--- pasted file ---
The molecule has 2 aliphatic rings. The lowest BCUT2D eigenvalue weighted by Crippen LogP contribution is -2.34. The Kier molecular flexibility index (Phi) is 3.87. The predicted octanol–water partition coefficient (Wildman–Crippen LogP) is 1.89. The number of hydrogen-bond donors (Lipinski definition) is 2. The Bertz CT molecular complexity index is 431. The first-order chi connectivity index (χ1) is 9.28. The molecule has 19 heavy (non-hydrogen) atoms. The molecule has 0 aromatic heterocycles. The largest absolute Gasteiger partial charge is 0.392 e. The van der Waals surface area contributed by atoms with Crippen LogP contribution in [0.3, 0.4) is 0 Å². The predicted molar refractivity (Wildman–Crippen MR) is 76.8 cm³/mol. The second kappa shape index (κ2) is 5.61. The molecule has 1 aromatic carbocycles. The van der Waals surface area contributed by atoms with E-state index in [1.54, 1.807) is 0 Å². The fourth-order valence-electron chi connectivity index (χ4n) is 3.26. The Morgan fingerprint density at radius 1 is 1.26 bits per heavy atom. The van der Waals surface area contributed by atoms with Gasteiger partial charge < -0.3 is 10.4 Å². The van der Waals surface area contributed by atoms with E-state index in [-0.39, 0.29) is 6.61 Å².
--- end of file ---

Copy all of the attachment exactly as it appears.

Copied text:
The molecule has 2 aliphatic rings. The lowest BCUT2D eigenvalue weighted by Crippen LogP contribution is -2.34. The Kier molecular flexibility index (Phi) is 3.87. The predicted octanol–water partition coefficient (Wildman–Crippen LogP) is 1.89. The number of hydrogen-bond donors (Lipinski definition) is 2. The Bertz CT molecular complexity index is 431. The first-order chi connectivity index (χ1) is 9.28. The molecule has 19 heavy (non-hydrogen) atoms. The molecule has 0 aromatic heterocycles. The largest absolute Gasteiger partial charge is 0.392 e. The van der Waals surface area contributed by atoms with Crippen LogP contribution in [0.3, 0.4) is 0 Å². The predicted molar refractivity (Wildman–Crippen MR) is 76.8 cm³/mol. The second kappa shape index (κ2) is 5.61. The molecule has 1 aromatic carbocycles. The van der Waals surface area contributed by atoms with E-state index in [1.54, 1.807) is 0 Å². The fourth-order valence-electron chi connectivity index (χ4n) is 3.26. The Morgan fingerprint density at radius 1 is 1.26 bits per heavy atom. The van der Waals surface area contributed by atoms with Gasteiger partial charge < -0.3 is 10.4 Å². The van der Waals surface area contributed by atoms with E-state index in [-0.39, 0.29) is 6.61 Å².